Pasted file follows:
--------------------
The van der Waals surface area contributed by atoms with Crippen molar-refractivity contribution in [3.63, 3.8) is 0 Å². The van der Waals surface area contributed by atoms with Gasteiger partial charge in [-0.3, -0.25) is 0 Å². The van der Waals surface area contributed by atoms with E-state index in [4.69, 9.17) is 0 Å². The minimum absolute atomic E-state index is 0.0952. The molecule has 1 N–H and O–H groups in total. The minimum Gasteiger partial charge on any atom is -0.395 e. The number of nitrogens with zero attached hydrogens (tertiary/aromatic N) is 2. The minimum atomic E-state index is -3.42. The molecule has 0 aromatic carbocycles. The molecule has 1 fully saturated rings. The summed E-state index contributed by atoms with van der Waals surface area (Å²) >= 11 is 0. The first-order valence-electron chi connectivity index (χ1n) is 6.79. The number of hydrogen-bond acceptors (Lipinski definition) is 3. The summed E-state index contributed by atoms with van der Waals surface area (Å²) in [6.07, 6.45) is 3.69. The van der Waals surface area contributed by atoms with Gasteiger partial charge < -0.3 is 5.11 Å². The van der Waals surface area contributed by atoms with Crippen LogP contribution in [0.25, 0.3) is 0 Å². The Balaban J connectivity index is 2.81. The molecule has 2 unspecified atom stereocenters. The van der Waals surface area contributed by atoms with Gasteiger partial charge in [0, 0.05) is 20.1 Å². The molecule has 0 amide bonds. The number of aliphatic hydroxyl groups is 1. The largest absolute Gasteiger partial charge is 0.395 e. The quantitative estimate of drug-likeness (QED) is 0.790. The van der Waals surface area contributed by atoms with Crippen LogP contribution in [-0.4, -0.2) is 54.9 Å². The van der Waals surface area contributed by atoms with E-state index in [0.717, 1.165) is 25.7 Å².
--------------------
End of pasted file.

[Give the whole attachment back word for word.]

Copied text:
The van der Waals surface area contributed by atoms with Crippen molar-refractivity contribution in [3.63, 3.8) is 0 Å². The van der Waals surface area contributed by atoms with Gasteiger partial charge in [-0.3, -0.25) is 0 Å². The van der Waals surface area contributed by atoms with E-state index in [4.69, 9.17) is 0 Å². The minimum absolute atomic E-state index is 0.0952. The molecule has 1 N–H and O–H groups in total. The minimum Gasteiger partial charge on any atom is -0.395 e. The number of nitrogens with zero attached hydrogens (tertiary/aromatic N) is 2. The minimum atomic E-state index is -3.42. The molecule has 0 aromatic carbocycles. The molecule has 1 fully saturated rings. The summed E-state index contributed by atoms with van der Waals surface area (Å²) >= 11 is 0. The first-order valence-electron chi connectivity index (χ1n) is 6.79. The number of hydrogen-bond acceptors (Lipinski definition) is 3. The summed E-state index contributed by atoms with van der Waals surface area (Å²) in [6.07, 6.45) is 3.69. The van der Waals surface area contributed by atoms with Gasteiger partial charge < -0.3 is 5.11 Å². The van der Waals surface area contributed by atoms with Crippen LogP contribution in [0.25, 0.3) is 0 Å². The Balaban J connectivity index is 2.81. The molecule has 2 unspecified atom stereocenters. The van der Waals surface area contributed by atoms with Gasteiger partial charge in [0, 0.05) is 20.1 Å². The molecule has 0 amide bonds. The number of aliphatic hydroxyl groups is 1. The largest absolute Gasteiger partial charge is 0.395 e. The quantitative estimate of drug-likeness (QED) is 0.790. The van der Waals surface area contributed by atoms with Crippen LogP contribution in [-0.4, -0.2) is 54.9 Å². The van der Waals surface area contributed by atoms with E-state index in [0.717, 1.165) is 25.7 Å².